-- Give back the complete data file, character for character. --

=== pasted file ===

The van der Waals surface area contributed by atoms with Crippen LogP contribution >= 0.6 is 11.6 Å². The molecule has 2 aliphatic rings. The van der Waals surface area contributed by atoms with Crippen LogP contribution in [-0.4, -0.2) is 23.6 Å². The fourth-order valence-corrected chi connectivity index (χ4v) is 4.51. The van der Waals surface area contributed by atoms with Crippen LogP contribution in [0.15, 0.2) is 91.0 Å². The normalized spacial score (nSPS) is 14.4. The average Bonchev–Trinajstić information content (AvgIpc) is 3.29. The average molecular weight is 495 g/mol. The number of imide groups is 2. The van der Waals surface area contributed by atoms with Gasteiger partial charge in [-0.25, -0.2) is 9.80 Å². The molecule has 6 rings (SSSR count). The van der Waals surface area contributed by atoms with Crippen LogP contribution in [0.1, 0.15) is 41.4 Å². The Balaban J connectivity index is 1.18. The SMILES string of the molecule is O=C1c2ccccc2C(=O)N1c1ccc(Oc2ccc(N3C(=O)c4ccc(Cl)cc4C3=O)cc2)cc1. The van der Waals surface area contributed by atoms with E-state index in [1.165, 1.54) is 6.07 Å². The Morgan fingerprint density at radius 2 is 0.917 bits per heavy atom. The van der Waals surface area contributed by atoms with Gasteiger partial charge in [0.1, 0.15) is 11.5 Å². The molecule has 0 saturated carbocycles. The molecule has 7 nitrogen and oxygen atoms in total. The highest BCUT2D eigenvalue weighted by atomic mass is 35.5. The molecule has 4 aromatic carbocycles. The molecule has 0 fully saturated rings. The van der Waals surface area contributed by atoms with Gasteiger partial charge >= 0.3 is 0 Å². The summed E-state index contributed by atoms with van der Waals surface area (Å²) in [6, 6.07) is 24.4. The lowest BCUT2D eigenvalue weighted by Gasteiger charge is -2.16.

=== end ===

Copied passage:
The van der Waals surface area contributed by atoms with Crippen LogP contribution >= 0.6 is 11.6 Å². The molecule has 2 aliphatic rings. The van der Waals surface area contributed by atoms with Crippen LogP contribution in [-0.4, -0.2) is 23.6 Å². The fourth-order valence-corrected chi connectivity index (χ4v) is 4.51. The van der Waals surface area contributed by atoms with Crippen LogP contribution in [0.15, 0.2) is 91.0 Å². The normalized spacial score (nSPS) is 14.4. The average Bonchev–Trinajstić information content (AvgIpc) is 3.29. The average molecular weight is 495 g/mol. The number of imide groups is 2. The van der Waals surface area contributed by atoms with Gasteiger partial charge in [-0.25, -0.2) is 9.80 Å². The molecule has 6 rings (SSSR count). The van der Waals surface area contributed by atoms with Crippen LogP contribution in [0.1, 0.15) is 41.4 Å². The Balaban J connectivity index is 1.18. The SMILES string of the molecule is O=C1c2ccccc2C(=O)N1c1ccc(Oc2ccc(N3C(=O)c4ccc(Cl)cc4C3=O)cc2)cc1. The van der Waals surface area contributed by atoms with E-state index in [1.165, 1.54) is 6.07 Å². The Morgan fingerprint density at radius 2 is 0.917 bits per heavy atom. The van der Waals surface area contributed by atoms with Gasteiger partial charge in [0.1, 0.15) is 11.5 Å². The molecule has 0 saturated carbocycles. The molecule has 7 nitrogen and oxygen atoms in total. The highest BCUT2D eigenvalue weighted by atomic mass is 35.5. The molecule has 4 aromatic carbocycles. The molecule has 0 fully saturated rings. The van der Waals surface area contributed by atoms with Gasteiger partial charge >= 0.3 is 0 Å². The summed E-state index contributed by atoms with van der Waals surface area (Å²) in [6, 6.07) is 24.4. The lowest BCUT2D eigenvalue weighted by Gasteiger charge is -2.16.